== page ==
9. Ficko-Blean E, Stuart CP, Suits MD, Cid M, Tessier M, Woods RJ, and Boraston AB. (2012). Carbohydrate recognition by an architecturally complex α-N-acetylglucosaminidase from Clostridium perfringens. PLoS One. 2012;7(3):e33524. DOI:10.1371/journal.pone.0033524 | PubMed ID:22479408 [Ficko-Blean2012]
  10. Ficko-Blean E and Boraston AB. (2006). The interaction of a carbohydrate-binding module from a Clostridium perfringens N-acetyl-beta-hexosaminidase with its carbohydrate receptor. J Biol Chem. 2006;281(49):37748-57. DOI:10.1074/jbc.M606126200 | PubMed ID:16990278 [Ficko-Blean2006]
  11. Ficko-Blean E and Boraston AB. (2009). N-acetylglucosamine recognition by a family 32 carbohydrate-binding module from Clostridium perfringens NagH. J Mol Biol. 2009;390(2):208-20. DOI:10.1016/j.jmb.2009.04.066 | PubMed ID:19422833 [Ficko-Blean2009]
  12. Abbott DW, Eirín-López JM, and Boraston AB. (2008). Insight into ligand diversity and novel biological roles for family 32 carbohydrate-binding modules. Mol Biol Evol. 2008;25(1):155-67. DOI:10.1093/molbev/msm243 | PubMed ID:18032406 [AbbottMolBiolEvol]
  13. Mazmanian SK, Liu G, Ton-That H, and Schneewind O. (1999). Staphylococcus aureus sortase, an enzyme that anchors surface proteins to the cell wall. Science. 1999;285(5428):760-3. DOI:10.1126/science.285.5428.760 | PubMed ID:10427003 [Mazmanian1999]
  14. Ficko-Blean E, Gregg KJ, Adams JJ, Hehemann JH, Czjzek M, Smith SP, and Boraston AB. (2009). Portrait of an enzyme, a complete structural analysis of a multimodular {beta}-N-acetylglucosaminidase from Clostridium perfringens. J Biol Chem. 2009;284(15):9876-84. DOI:10.1074/jbc.M808954200 | PubMed ID:19193644 [Ficko-BleanPortraitOfAnEnzyme]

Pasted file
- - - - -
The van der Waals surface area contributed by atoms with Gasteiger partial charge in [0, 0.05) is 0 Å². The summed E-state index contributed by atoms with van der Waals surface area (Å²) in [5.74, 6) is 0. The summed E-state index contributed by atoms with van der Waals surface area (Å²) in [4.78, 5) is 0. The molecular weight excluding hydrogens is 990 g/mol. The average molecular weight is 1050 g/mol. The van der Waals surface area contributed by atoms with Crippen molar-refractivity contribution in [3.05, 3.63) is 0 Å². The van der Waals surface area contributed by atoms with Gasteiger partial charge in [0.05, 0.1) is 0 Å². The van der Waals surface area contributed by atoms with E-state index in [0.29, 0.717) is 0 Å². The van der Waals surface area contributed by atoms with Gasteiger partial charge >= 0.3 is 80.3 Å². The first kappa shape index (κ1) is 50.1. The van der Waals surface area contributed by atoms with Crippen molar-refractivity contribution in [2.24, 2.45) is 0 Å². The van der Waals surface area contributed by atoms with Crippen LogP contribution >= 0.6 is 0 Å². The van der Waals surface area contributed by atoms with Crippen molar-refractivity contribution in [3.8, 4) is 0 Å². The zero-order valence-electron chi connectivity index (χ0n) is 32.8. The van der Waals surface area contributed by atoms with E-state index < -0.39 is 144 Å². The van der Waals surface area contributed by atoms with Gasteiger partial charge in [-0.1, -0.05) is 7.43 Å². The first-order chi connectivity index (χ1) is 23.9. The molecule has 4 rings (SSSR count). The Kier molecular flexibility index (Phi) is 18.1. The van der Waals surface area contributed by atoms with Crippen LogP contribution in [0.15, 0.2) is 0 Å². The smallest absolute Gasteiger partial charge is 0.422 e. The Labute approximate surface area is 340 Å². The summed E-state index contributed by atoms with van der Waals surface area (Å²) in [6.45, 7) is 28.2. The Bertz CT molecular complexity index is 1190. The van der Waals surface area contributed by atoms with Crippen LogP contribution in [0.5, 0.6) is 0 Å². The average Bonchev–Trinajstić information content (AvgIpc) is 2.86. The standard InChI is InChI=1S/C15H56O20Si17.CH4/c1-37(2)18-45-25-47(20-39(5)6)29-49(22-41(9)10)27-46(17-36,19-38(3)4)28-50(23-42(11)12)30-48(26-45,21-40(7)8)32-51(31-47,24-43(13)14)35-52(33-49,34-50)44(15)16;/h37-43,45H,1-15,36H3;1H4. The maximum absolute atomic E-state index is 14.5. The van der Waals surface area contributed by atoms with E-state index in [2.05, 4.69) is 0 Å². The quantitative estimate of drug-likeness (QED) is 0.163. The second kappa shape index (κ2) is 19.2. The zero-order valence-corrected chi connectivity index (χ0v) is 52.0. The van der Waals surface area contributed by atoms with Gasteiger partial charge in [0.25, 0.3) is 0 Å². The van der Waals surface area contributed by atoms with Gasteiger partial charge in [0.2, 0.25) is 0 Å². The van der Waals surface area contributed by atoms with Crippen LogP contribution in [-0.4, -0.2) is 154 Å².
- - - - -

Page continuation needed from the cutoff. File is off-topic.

15. Rao FV, Dorfmueller HC, Villa F, Allwood M, Eggleston IM, and van Aalten DM. (2006). Structural insights into the mechanism and inhibition of eukaryotic O-GlcNAc hydrolysis. EMBO J. 2006;25(7):1569-78. DOI:10.1038/sj.emboj.7601026 | PubMed ID:16541109 [Rao]
  16. Ficko-Blean E and Boraston AB. (2012). Structural analysis of a bacterial exo-α-D-N-acetylglucosaminidase in complex with an unusual disaccharide found in class III mucin. Glycobiology. 2012;22(5):590-5. DOI:10.1093/glycob/cwr165 | PubMed ID:22090394 [Ficko-BleanGH89]
  17. Chitayat S, Gregg K, Adams JJ, Ficko-Blean E, Bayer EA, Boraston AB, and Smith SP. (2008). Three-dimensional structure of a putative non-cellulosomal cohesin module from a Clostridium perfringens family 84 glycoside hydrolase. J Mol Biol. 2008;375(1):20-8. DOI:10.1016/j.jmb.2007.10.031 | PubMed ID:17999932 [Chitayat2008]
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  19. Suderman RJ, Rice DA, Gibson SD, Strick EJ, and Chao DM. (2017). Development of polyol-responsive antibody mimetics for single-step protein purification. Protein Expr Purif. 2017;134:114-124. DOI:10.1016/j.pep.2017.04.008 | PubMed ID:28428153 [Suderman2017]
  20. Ögel, Z.B. Brayford, D. and McPherson, M.J. (1994) Cellulose-Triggered Sporulation in the Galactose Oxidase-Producing Fungus Cladobotryum (Dactylium) Dendroides Nrrl-2903 and Its Reidentification as a Species of Fusarium. Mycological Research, 98(4):474-480. DOI:10.1016/S0953-7562(09)81207-0

  21. Ito N, Phillips SE, Stevens C, Ogel ZB, McPherson MJ, Keen JN, Yadav KD, and Knowles PF. (1991). Novel thioether bond revealed by a 1.7 A crystal structure of galactose oxidase. Nature. 1991;350(6313):87-90. DOI:10.1038/350087a0 | PubMed ID:2002850 [Ito1991]

All Medline abstracts: PubMed